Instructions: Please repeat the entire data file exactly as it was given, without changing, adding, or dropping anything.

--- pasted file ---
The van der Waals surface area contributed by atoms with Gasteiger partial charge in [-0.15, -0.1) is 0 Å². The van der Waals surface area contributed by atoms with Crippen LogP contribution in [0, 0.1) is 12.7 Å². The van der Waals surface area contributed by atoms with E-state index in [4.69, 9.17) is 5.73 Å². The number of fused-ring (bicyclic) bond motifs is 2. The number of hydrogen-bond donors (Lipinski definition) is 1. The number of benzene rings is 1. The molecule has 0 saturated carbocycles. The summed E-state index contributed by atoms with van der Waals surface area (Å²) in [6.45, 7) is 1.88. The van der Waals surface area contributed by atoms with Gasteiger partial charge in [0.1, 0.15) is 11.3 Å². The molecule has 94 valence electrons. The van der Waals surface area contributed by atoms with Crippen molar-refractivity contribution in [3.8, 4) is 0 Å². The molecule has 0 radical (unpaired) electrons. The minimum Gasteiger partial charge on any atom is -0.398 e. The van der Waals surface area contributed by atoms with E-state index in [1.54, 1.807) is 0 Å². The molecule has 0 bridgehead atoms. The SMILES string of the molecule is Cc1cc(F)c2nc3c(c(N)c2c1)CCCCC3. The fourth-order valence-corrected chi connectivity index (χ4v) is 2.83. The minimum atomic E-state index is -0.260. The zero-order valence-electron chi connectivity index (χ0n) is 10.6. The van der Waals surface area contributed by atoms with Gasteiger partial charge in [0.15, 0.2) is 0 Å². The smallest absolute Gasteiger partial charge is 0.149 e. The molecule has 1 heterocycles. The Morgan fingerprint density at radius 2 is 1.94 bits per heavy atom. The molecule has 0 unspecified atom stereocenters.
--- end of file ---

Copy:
The van der Waals surface area contributed by atoms with Gasteiger partial charge in [-0.15, -0.1) is 0 Å². The van der Waals surface area contributed by atoms with Crippen LogP contribution in [0, 0.1) is 12.7 Å². The van der Waals surface area contributed by atoms with E-state index in [4.69, 9.17) is 5.73 Å². The number of fused-ring (bicyclic) bond motifs is 2. The number of hydrogen-bond donors (Lipinski definition) is 1. The number of benzene rings is 1. The molecule has 0 saturated carbocycles. The summed E-state index contributed by atoms with van der Waals surface area (Å²) in [6.45, 7) is 1.88. The van der Waals surface area contributed by atoms with Gasteiger partial charge in [0.1, 0.15) is 11.3 Å². The molecule has 94 valence electrons. The van der Waals surface area contributed by atoms with Crippen molar-refractivity contribution in [3.8, 4) is 0 Å². The molecule has 0 radical (unpaired) electrons. The minimum Gasteiger partial charge on any atom is -0.398 e. The van der Waals surface area contributed by atoms with E-state index in [1.54, 1.807) is 0 Å². The molecule has 0 bridgehead atoms. The SMILES string of the molecule is Cc1cc(F)c2nc3c(c(N)c2c1)CCCCC3. The fourth-order valence-corrected chi connectivity index (χ4v) is 2.83. The minimum atomic E-state index is -0.260. The zero-order valence-electron chi connectivity index (χ0n) is 10.6. The van der Waals surface area contributed by atoms with Gasteiger partial charge in [0.15, 0.2) is 0 Å². The smallest absolute Gasteiger partial charge is 0.149 e. The molecule has 1 heterocycles. The Morgan fingerprint density at radius 2 is 1.94 bits per heavy atom. The molecule has 0 unspecified atom stereocenters.